The outbreak, which has doubled since the CDC's initial report on November 17, has now infected an additional 56 individuals, bringing the total count to 99 across 32 states.
The CDC also reported that the number of hospitalizations has increased, with an additional 28 people admitted since the November 17 update, raising the total to 45. Furthermore, the state of Minnesota has reported two fatalities linked to the outbreak.
In a parallel development, the Public Health Agency of Canada, an official arm of the Canadian government, has confirmed that the same Salmonella outbreak has resulted in one death and an additional 63 laboratory-confirmed cases in Canada. The country has also witnessed 17 hospitalizations due to the outbreak.
The CDC has indicated that the source of this sudden international outbreak is likely linked to cantaloupes. This conclusion is based on "interviews with sick people and laboratory findings." The revelation has led to a recall of various cantaloupe brands, as noted by the CDC in a separate release.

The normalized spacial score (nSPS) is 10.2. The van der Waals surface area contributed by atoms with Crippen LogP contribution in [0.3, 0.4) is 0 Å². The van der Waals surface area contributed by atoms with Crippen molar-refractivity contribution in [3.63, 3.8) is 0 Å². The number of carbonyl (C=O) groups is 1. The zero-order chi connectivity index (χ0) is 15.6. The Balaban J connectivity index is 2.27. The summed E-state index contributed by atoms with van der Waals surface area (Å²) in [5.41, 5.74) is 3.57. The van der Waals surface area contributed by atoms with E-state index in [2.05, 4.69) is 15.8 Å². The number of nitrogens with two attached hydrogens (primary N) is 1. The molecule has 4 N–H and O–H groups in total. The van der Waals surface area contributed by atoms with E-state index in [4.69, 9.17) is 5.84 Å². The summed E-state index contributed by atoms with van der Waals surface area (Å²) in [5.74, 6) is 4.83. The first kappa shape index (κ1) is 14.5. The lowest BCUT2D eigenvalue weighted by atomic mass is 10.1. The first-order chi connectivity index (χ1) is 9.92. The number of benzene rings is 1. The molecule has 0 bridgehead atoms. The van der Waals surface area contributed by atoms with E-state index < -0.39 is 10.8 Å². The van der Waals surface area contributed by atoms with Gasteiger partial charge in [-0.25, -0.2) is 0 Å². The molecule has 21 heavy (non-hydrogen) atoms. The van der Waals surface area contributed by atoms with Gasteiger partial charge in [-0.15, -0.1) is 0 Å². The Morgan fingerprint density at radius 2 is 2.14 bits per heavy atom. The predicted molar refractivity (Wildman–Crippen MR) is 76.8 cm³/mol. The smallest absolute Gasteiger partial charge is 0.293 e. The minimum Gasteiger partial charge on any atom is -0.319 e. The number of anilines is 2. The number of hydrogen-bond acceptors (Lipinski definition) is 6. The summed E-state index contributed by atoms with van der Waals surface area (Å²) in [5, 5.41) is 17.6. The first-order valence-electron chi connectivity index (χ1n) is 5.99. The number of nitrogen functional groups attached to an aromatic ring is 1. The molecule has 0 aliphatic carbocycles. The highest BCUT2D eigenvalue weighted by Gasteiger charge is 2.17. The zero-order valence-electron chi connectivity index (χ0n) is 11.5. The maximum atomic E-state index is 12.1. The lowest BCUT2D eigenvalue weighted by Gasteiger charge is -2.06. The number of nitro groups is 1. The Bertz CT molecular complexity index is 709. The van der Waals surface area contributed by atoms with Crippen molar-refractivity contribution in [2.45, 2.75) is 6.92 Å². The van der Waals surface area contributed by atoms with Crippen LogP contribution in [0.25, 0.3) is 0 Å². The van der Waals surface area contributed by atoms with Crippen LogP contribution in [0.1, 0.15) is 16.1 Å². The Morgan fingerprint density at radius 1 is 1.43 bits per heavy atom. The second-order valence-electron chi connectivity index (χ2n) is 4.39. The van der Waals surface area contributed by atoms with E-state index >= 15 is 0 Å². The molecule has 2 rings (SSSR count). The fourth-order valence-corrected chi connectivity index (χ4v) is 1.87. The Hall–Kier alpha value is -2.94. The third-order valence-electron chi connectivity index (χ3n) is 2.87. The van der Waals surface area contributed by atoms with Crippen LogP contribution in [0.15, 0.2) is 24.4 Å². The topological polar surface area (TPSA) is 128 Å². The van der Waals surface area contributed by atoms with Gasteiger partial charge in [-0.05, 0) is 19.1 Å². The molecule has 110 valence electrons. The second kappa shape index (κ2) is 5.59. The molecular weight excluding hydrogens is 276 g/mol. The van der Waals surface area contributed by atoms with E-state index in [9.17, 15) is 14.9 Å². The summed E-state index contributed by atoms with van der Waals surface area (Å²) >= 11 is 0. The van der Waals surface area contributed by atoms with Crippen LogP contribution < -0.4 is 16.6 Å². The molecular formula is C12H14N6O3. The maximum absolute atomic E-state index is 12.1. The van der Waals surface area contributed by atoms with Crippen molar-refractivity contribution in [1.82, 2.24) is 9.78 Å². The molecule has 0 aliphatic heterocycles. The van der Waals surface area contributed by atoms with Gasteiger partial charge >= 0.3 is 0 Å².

The Canadian government has specifically identified the "Malichita" and "Rudy" cantaloupes as the probable source of the outbreak. These cantaloupes, originating from Mexico, have raised concerns about the lack of oversight on imported produce.
Dr. Marc Siegel, a clinical professor of medicine, expressed his dismay over the situation to Fox News. "The cantaloupes come from Mexico, and the bacteria could be from food handlers or animal or irrigation contamination," Siegel stated. He further emphasized that this outbreak and recall serve as a "further wake-up call that produce grown in a place where the U.S. has little to no control can be packaged and sold in many states, endangering many people."
The CDC has outlined the most common symptoms of a Salmonella infection, which include diarrhea (potentially bloody), fever, stomach cramps, nausea, vomiting, or a headache. Symptoms typically manifest within a week of infection, if not sooner, and can last from four days up to a week.